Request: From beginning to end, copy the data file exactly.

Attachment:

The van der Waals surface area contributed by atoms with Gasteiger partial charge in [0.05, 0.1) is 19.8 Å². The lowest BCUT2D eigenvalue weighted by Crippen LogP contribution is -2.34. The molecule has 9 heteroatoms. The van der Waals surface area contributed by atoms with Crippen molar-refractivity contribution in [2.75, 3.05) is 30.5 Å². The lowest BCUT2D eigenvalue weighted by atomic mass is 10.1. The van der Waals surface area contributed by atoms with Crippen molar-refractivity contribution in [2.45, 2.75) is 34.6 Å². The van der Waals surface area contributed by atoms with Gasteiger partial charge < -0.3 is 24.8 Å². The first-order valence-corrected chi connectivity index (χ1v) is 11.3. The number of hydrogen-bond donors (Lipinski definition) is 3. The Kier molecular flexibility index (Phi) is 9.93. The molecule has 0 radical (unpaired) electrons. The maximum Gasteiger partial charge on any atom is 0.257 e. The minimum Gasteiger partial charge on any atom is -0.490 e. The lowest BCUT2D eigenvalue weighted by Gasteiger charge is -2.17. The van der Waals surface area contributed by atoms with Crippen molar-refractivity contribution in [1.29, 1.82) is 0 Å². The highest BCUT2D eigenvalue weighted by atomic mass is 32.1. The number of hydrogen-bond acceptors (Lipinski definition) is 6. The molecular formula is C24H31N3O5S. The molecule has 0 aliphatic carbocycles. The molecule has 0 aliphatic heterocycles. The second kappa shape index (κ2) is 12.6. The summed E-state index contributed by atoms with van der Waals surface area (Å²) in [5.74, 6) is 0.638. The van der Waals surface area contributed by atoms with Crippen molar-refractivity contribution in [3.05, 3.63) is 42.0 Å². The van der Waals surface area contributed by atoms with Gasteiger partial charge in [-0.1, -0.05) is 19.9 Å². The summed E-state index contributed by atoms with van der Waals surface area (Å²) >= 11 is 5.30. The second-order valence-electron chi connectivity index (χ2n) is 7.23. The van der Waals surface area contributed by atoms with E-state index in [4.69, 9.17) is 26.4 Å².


The van der Waals surface area contributed by atoms with Gasteiger partial charge in [0.05, 0.1) is 19.8 Å². The lowest BCUT2D eigenvalue weighted by Crippen LogP contribution is -2.34. The molecule has 9 heteroatoms. The van der Waals surface area contributed by atoms with Crippen molar-refractivity contribution in [2.75, 3.05) is 30.5 Å². The lowest BCUT2D eigenvalue weighted by atomic mass is 10.1. The van der Waals surface area contributed by atoms with Crippen molar-refractivity contribution in [2.45, 2.75) is 34.6 Å². The van der Waals surface area contributed by atoms with Gasteiger partial charge < -0.3 is 24.8 Å². The first-order valence-corrected chi connectivity index (χ1v) is 11.3. The number of hydrogen-bond donors (Lipinski definition) is 3. The Kier molecular flexibility index (Phi) is 9.93. The molecule has 0 radical (unpaired) electrons. The maximum Gasteiger partial charge on any atom is 0.257 e. The minimum Gasteiger partial charge on any atom is -0.490 e. The lowest BCUT2D eigenvalue weighted by Gasteiger charge is -2.17. The van der Waals surface area contributed by atoms with Crippen molar-refractivity contribution in [1.29, 1.82) is 0 Å². The highest BCUT2D eigenvalue weighted by atomic mass is 32.1. The number of hydrogen-bond acceptors (Lipinski definition) is 6. The molecular formula is C24H31N3O5S. The molecule has 0 aliphatic carbocycles. The molecule has 0 aliphatic heterocycles. The second kappa shape index (κ2) is 12.6. The summed E-state index contributed by atoms with van der Waals surface area (Å²) in [5.74, 6) is 0.638. The van der Waals surface area contributed by atoms with Crippen molar-refractivity contribution in [3.05, 3.63) is 42.0 Å². The van der Waals surface area contributed by atoms with Gasteiger partial charge in [-0.1, -0.05) is 19.9 Å². The summed E-state index contributed by atoms with van der Waals surface area (Å²) >= 11 is 5.30. The second-order valence-electron chi connectivity index (χ2n) is 7.23. The van der Waals surface area contributed by atoms with E-state index in [4.69, 9.17) is 26.4 Å².